LITTLE BROWN GIRL: ESSAYS ON THE INFLUENCE OF BLACK WOMANHOOD IN VISUAL COMMUNICATION (OR VICE-VERSA)
My graduate thesis, Little Brown Girl is a series of essays, personal stories, and work that reflect the subject matters of hair, skin, and self-love as a Black woman in America. What I’m sharing with you is the result of my journey to finding and expressing my own voice through design and other forms of visual communication.
This Skin I’m In discusses the history and effects of colorism, and what it means to be judged by one’s own race by the lightness or darkness of skin.
Better than Good Hair, reveals the complex, emotional struggle and celebration of a Black woman’s hair, as I share my own personal journey in the struggle to love and accept my hair no matter what state she’s in.
On Loving Blackness and Black Womanhood explores the struggle to love one’s own Blackness, and how doing so is both a personal and sometimes political choice.
This work does not begin to encompass all of what being a Black woman is and means, nor does this work speak to every Black woman’s experience—for we all don’t experience our Blackness the same.
Take in the imagery from the book and exhibition. But if you want to dive deeper, I invite you to download and read Little Brown Girl here (PDF file is 48.8M).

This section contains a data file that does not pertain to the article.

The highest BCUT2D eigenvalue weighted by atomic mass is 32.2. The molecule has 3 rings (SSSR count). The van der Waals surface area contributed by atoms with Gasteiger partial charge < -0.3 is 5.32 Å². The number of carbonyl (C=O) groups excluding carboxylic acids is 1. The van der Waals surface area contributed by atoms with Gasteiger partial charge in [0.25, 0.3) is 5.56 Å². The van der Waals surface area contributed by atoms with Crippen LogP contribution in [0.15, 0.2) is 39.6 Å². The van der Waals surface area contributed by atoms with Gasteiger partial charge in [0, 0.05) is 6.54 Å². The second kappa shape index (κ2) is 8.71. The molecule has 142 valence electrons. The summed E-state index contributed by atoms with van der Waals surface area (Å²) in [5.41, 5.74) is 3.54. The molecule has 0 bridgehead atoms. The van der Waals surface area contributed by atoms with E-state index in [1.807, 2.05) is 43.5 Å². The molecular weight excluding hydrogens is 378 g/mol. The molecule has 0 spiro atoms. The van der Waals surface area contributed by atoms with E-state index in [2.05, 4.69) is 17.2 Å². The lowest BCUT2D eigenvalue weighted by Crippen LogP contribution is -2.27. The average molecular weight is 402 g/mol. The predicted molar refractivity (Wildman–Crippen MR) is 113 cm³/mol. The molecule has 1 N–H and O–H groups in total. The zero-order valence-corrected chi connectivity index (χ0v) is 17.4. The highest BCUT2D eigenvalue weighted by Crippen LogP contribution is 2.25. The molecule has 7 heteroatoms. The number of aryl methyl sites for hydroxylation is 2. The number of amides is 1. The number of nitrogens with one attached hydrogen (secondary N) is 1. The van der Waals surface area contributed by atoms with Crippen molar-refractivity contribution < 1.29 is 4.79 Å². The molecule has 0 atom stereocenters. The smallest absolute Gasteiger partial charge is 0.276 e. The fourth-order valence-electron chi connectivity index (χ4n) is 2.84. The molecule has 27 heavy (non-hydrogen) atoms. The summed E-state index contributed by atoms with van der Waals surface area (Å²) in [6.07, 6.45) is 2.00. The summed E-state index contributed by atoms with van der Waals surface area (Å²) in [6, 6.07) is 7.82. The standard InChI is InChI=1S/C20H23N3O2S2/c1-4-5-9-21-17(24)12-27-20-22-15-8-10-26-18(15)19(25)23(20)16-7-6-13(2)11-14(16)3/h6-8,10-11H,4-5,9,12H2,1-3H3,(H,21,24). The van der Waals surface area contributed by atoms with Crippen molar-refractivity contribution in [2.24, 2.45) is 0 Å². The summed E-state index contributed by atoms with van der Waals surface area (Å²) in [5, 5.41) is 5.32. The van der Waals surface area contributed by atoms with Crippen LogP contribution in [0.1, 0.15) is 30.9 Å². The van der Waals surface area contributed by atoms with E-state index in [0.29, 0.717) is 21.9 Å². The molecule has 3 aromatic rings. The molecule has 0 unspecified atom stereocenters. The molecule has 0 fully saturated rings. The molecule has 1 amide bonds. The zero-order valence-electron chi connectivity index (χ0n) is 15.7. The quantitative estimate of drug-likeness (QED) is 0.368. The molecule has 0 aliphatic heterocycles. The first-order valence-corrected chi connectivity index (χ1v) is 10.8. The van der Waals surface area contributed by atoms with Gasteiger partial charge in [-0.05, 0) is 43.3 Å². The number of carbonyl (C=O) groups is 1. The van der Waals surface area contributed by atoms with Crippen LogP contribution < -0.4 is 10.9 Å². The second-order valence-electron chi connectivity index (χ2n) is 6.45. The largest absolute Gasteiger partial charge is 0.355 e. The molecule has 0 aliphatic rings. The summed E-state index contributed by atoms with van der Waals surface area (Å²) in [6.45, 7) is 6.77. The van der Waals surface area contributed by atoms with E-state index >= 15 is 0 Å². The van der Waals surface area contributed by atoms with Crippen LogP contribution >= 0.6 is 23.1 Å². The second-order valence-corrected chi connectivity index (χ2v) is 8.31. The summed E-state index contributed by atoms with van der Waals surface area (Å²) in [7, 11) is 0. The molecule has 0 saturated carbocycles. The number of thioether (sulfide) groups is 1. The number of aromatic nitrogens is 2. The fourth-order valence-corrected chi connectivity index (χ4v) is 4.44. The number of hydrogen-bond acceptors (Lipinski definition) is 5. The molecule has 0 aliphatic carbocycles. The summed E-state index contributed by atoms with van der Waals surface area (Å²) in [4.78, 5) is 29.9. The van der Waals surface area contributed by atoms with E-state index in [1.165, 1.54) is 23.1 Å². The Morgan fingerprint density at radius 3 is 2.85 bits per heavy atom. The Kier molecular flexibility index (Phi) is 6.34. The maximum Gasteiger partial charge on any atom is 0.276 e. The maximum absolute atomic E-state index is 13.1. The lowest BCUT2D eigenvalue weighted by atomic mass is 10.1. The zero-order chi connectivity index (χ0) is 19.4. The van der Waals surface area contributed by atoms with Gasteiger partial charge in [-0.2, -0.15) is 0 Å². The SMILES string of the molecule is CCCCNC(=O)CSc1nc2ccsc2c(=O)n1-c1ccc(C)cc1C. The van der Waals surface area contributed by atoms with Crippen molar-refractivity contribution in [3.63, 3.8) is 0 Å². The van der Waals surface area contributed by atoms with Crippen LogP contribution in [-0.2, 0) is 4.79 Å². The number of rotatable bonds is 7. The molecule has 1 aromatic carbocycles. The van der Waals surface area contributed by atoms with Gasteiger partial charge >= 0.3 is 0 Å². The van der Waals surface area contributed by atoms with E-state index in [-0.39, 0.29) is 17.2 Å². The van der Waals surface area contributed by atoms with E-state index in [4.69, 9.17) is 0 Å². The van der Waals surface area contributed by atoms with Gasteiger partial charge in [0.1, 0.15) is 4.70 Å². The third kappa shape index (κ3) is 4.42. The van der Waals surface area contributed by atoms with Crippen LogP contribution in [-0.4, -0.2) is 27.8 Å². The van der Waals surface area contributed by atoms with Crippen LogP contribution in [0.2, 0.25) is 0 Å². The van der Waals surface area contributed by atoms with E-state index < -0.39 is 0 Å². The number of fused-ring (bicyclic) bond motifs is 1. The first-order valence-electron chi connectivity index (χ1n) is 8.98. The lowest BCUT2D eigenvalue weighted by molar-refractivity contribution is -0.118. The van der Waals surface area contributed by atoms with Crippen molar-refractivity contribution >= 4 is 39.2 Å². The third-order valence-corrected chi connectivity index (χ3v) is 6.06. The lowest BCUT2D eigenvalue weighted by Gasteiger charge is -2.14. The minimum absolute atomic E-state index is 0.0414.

Getting up in front of strangers, family, and friends to talk about myself or my work is always challenging task for me personally. However, every time, I rise above my fear of public presentation and share what's in my head and heart. Or I make a video about it!
I was happy to design this fun logo to help Richland School District One promote their free summer food program. The program enables kids preschool to high school age to get much-needed meals during the summer break.
Letters to Heaven program was designed to help residents of a retirement home in the grieving process. Participants each received a sky lantern to write messages to their deceased loved one. At the end of the ceremony, the lanterns were released, carrying their message with them to the heavens.
I was honored to be a part by illustrating and designing the look for this special program.
Part of my creative process is to develop a tool kit (a "box") of textures, images and type that I could draw from when designing and creating new projects. A when time comes, I pull those things (along with my writing) together. Using the tools to convey ideas, here are a sampling of posters I created—reactions and thoughts about everything and nothing. This is a practice I plan to continue.
As Creative Director at the South Carolina Bar (Association, not watering hole), I get to work on projects individually and as a team memeber to create pieces that help attorneys in their profession and aid the public in legal education and various public service programs. Whether I'm serving as art director or lead designer, the work is rewarding.